If you have school-age children, odds are “good schools” are a top priority in your home search. Normally (that is, outside the Bay Area), it’s simple: you target the cities and neighborhoods with the most well-regarded, highly-rated schools. Around here, though, it’s not so easy; while there are local cities whose public school systems consistently rank among the state’s best — Marin County communities like Tiburon, Ross, Kentfield and Mill Valley come to mind, as does the East Bay’s Piedmont — school quality often differs in a district, and open enrollment policies  (in which students have the option to attend any school within a district) have at least partially removed “sure thing” neighborhoods from the equation.

Within San Francisco, things get even murkier. The citywide school district serves more than 53,000 students and quality varies wildly from campus to campus. Many schools are tailored to offer a specific area of curriculum — there are charter schools and magnet schools, Spanish and Chinese immersion programs, a High School of the Arts and an Arts and Tech High School. There are a handful of elementary schools (kindergarten through fifth grade) whose reputation is such that demand for them is always high. The process of trying to get your child into Rooftop Elementary, for example, can be as daunting as a bidding war for an unrestored Victorian on a prime Noe Valley street.

This is not to instill panic in homebuyers and homeowners on the precipice of having school-aged children. Though the process can be complex and may require more individual advocacy than required from parents putting down roots in Small Town or Suburbia, U.S.A., the Bay Area is also blessed with a dizzying number of educational options. That the local districts offer magnet and charter schools, immersion schools and specialized schools means that families don’t have to accept “one size fits all” education. Also, the Bay Area has a wealth of private school options.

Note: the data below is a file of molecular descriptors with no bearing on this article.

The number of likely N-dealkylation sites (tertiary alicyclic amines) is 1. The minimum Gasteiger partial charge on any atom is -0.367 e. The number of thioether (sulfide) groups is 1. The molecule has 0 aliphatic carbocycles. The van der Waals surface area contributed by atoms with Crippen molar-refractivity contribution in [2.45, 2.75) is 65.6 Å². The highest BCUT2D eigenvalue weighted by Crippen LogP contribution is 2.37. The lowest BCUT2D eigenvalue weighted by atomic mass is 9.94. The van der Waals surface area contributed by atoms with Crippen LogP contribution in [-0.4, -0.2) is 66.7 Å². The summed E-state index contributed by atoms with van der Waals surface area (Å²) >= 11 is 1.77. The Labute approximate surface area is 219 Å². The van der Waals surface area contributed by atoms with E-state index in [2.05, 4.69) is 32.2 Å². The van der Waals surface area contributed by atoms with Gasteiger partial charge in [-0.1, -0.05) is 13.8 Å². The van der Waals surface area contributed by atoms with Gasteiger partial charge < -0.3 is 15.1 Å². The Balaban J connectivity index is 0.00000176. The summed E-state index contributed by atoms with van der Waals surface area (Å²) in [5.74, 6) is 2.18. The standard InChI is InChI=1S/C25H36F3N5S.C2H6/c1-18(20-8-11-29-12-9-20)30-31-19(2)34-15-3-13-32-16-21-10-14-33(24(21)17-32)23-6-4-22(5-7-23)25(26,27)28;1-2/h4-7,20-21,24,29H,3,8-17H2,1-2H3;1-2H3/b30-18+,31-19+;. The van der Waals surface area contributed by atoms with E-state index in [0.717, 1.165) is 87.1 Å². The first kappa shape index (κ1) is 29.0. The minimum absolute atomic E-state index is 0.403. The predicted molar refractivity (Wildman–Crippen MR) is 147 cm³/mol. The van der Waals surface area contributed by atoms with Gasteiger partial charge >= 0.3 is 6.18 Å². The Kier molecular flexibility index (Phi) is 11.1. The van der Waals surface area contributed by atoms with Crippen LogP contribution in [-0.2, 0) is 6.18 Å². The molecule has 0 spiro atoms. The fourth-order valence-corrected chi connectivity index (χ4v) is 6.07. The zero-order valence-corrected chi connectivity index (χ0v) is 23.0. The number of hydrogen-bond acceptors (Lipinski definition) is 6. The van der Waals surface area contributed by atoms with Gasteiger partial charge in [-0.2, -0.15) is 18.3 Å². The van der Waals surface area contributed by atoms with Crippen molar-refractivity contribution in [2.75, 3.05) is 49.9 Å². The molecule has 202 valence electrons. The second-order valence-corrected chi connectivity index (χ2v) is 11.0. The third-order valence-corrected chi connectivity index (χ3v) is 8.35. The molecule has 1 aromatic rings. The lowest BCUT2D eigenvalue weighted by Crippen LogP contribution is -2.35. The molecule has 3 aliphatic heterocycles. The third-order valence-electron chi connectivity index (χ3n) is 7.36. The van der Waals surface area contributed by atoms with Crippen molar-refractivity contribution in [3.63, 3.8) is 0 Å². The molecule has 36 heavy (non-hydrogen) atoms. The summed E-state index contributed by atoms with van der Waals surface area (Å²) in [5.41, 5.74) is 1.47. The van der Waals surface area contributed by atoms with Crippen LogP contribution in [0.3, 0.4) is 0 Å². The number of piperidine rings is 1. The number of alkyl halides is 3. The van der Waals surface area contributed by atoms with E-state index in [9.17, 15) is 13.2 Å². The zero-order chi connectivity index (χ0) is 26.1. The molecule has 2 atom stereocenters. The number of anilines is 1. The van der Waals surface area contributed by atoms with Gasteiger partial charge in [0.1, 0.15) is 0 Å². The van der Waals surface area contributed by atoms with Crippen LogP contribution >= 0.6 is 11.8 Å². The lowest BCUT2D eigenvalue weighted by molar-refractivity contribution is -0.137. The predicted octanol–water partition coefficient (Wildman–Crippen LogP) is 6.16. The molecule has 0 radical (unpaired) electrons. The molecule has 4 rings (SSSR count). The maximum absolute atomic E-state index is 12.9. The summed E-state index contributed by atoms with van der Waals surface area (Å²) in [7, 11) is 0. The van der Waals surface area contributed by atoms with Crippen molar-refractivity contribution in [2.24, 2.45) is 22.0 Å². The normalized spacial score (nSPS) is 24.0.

Though the percentage has been dropping in recent years, parents in San Francisco still send their children to private (independent and Catholic Diocesan) schools at a rate higher than those in all but two U.S. cities (New Orleans and Honolulu). Almost 20 percent of students in the city attend private schools, a level of demand which makes a variety of options a necessity. There are 29 independent grade schools and 15 independent high schools in San Francisco, offering diverse cultures and instruction models, with demonstrated strengths in different areas of study. In Marin County, there are 27 independent lower schools and six high schools, and Alameda County boasts stellar independent schools like Head Royce, Blackpine Circle School, the Bentley School and University High School.

The Archdiocese of San Francisco operates a similar number of elementary schools and six high schools in San Francisco, plus six elementary schools and one high school in Marin County. In the East Bay, the Oakland Archdiocese has 29 elementary schools and eight high schools in Alameda County.

The bottom line is this: school choice in the Bay Area isn’t as simple as it is in some communities but it is navigable. Those who commit to tackling this beast will find that their children’s education can be more than satisfactory; it can be stellar.

Stay tuned next month as we will map out the best public schools in San Francisco, Marin and Alameda counties.